FILE - In this Jan. 31, 2010 file photo, an unmanned U.S. Predator drone flies over Kandahar Air Field, southern Afghanistan, on a moon-lit night. Amnesty International calls on the U.S. to investigate reported civilian casualties from CIA drone strikes in Pakistan and compensate victims in a report providing new details about innocent citizens allegedly killed in the attacks. (AP Photo/Kirsty Wigglesworth, File)
ISLAMABAD (AP) — Amnesty International called on the U.S. to investigate reports of civilians killed and wounded by CIA drone strikes in Pakistan in a report released Tuesday that provided new details about the alleged victims of the attacks, including a 68-year-old grandmother hit while farming with her grandchildren.
Mamana Bibi's grandchildren told the London-based rights group that she was killed by missile fire on Oct. 24, 2012, as she was collecting vegetables in a family field in the North Waziristan tribal area, a major militant sanctuary near the Afghan border. Three of Bibi's grandchildren were wounded in the strike, as were several others who were nearby, the victims said.
The U.S. considers its drone program to be a key weapon against insurgent groups that it says stages cross-border forays into neighboring Afghanistan. But the belief, widespread in Pakistan, that the strikes kill large numbers of civilians sparks resentment and complicates the two countries' ability to coordinate efforts against militants based in the country, including al-Qaida.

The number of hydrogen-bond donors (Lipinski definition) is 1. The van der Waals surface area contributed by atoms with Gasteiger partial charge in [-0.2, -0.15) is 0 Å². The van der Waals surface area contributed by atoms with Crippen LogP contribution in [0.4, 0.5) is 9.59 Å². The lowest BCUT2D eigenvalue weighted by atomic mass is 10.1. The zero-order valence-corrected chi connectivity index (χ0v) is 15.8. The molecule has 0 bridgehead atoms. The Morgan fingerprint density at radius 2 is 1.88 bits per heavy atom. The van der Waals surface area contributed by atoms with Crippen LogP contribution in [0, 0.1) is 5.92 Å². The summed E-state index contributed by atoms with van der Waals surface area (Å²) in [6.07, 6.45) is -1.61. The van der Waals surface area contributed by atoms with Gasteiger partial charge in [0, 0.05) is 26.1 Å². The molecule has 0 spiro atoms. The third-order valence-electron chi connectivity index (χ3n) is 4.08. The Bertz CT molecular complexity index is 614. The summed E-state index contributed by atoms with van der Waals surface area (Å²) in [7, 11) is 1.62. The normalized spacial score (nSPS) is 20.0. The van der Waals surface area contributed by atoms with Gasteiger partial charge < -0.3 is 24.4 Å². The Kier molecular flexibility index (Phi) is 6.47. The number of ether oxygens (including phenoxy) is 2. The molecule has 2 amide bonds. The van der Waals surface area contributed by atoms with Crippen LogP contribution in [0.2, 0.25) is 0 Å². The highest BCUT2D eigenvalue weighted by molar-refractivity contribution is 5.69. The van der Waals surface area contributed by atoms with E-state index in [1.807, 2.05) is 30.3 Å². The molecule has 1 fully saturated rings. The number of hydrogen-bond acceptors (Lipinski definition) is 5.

An even deadlier incident noted by the report — titled "'Will I be next?' U.S. drone strikes in Pakistan"— occurred in North Waziristan on July 6, 2012. Witnesses said a volley of missiles hit a tent where a group of men had gathered for an evening meal after work, and then a second struck those who came to help the wounded, one of a number of attacks that have hit rescuers, the rights group said.
Witnesses and relatives said that total of 18 male laborers with no links to militant groups died, according to Amnesty. Pakistani intelligence officials at the time identified the dead as suspected militants.
The U.S. did not respond to request for comment on the strike. President Barack Obama said during a speech in May that the U.S. does not conduct a drone strike unless there is "near-certainty that no civilians will be killed or injured." But Amnesty said the U.S. is so secretive about the program that there is no way to tell what steps it takes to prevent civilian casualties. They say it has "failed to commit to conduct investigations" into alleged deaths that have already occurred.
Several different organizations have tried to track the number of civilian casualties from nearly ten years of drone strikes in Pakistan, including the Long War Journal website, the New America Foundation think tank and the Bureau of Investigative journalism. These groups indicated that the attacks have killed between 2,065 and 3,613 people, the report said. Between 153 and 926 were thought to be civilians.
Amnesty said it is concerned that the attacks outlined in the report and others may have resulted in unlawful killings that constitute extrajudicial executions or war crimes, even though the U.S. insists the strikes are legal.